Environment Canada says most of B.C.’s Interior will experience below-average temperatures for the first half of December, one year after the region smashed heat records and became the warmest spot in Canada.
Penticton recorded a high of 22.5 C on Dec. 1, 2021. Kelowna and Vernon didn’t fall far behind, breaking their own records for the day by posting temperatures in the late teens, respectively.
One year later, though, the three cities are experiencing daytime temperatures as low as -12 C, thanks in large part to one of the coldest Novembers on record.
“There’s really no sign of a really strong push from the Pacific yet, in terms of mild air,” said Trevor Smith, a meteorologist at Environment Canada. “So that, along with the third or fourth coldest November ever, has put us well below our averages for the start of December.”
In Kelowna on Thursday night, Dec. 1, temperatures that factor in the wind chill could feel as low as -19 C, a staggering departure from last year’s start to the month.
But the year-to-year shift doesn’t come as a surprise to Smith, who expects this year’s December temperatures to move closer to the region’s all-time averages as the new year approaches.
“Remember when the Interior had the heat to start December last year? Temperatures dropped to -20 C weeks later, and it turned out to be a relatively average December,” the meteorologist recalled. “I’m not saying we’re going to suddenly go to above-average temperatures, but I won’t rule out the possibility for a warmer shift to happen later in the month.”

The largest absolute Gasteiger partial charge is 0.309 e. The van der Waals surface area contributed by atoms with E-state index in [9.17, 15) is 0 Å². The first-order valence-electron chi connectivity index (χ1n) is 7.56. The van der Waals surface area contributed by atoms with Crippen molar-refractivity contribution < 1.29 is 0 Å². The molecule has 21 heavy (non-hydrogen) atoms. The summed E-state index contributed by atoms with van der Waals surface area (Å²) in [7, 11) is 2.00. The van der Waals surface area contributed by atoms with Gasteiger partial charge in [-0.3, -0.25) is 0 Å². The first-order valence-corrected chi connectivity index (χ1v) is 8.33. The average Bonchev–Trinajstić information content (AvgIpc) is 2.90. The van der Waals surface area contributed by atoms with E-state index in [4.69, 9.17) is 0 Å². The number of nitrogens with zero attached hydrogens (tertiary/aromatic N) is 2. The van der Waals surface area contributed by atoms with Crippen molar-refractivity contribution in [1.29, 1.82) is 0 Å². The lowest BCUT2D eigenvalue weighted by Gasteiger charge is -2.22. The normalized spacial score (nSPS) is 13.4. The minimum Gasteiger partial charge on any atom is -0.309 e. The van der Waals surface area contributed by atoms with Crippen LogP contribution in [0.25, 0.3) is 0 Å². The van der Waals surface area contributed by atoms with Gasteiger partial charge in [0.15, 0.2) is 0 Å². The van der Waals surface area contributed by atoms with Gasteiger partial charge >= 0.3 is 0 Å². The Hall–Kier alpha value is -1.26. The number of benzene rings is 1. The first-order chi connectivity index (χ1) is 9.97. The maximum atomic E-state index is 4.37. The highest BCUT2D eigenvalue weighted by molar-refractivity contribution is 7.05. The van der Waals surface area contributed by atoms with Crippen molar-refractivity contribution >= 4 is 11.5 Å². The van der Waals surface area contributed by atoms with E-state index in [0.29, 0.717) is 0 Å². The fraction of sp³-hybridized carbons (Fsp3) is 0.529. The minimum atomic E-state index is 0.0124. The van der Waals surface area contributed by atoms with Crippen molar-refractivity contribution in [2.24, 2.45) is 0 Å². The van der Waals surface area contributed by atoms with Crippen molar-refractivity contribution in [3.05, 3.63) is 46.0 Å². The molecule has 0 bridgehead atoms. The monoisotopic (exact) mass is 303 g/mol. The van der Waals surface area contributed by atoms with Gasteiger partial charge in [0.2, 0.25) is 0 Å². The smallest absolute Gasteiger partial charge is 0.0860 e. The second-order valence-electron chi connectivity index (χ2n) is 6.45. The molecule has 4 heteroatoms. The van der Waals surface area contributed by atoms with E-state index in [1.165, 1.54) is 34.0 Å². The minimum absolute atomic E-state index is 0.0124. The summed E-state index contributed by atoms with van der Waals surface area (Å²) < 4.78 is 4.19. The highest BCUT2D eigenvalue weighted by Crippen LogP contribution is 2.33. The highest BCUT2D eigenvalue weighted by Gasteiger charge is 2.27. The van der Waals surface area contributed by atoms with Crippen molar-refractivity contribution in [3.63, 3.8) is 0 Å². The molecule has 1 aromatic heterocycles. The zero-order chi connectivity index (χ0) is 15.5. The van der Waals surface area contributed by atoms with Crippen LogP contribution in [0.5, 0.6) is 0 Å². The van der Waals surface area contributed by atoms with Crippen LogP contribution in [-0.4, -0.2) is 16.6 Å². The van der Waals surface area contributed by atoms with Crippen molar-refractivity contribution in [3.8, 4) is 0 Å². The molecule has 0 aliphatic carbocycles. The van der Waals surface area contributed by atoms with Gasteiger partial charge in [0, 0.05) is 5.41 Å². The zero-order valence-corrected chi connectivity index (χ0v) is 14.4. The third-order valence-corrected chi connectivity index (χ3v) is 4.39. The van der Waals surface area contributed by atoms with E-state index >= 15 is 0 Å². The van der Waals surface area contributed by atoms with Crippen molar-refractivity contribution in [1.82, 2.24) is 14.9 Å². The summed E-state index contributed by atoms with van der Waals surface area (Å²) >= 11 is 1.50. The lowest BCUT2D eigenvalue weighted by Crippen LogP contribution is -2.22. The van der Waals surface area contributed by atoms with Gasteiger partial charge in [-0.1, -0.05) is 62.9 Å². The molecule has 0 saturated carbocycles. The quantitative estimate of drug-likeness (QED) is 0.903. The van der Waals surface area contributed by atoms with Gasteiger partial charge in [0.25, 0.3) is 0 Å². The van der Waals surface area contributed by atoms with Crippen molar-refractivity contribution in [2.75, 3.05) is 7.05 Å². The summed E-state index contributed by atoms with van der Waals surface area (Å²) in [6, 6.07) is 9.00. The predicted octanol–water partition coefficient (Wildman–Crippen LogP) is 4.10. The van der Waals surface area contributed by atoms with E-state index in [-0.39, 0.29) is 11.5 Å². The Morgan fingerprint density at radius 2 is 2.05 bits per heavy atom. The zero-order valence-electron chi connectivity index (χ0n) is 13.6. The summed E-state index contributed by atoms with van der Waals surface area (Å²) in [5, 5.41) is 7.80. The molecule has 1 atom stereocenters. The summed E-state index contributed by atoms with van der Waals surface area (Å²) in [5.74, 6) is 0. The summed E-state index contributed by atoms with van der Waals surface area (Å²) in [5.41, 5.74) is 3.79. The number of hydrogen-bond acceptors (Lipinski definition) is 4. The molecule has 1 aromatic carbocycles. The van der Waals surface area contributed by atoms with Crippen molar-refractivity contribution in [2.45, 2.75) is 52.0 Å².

Monthly averages in December for communities in the Interior range from -4 to 1 C.
Environment Canada recognizes the start of winter once the calendar flips to December. As of the first day of the month, temperatures in Kelowna, Vernon and Penticton are expected to reach as low as -17 on Sunday night, Dec. 4.
There is limited snowfall in the forecast, with the exception of Friday night, Dec. 2.
After the first 10 days of the month, however, Smith anticipates some relief from the frigid atmosphere.
Environment Canada models are calling for a “warmer flow from the Pacific” to hit the Okanagan by next Wednesday or Thursday, moving region-wide temperatures closer to -4 C.
“I’m fairly confident in saying that for the entire month, we’ll just be a little bit below average based on this really cold start,” Smith said.
After a warmer-than-normal October, most of the Okanagan experienced below-average November temperatures. Overall, it was considered a “just average” fall season, with Penticton recording a three-month average of 9.2 C. Its normal fall temperature, dating back to the early 1900s, is 9 C.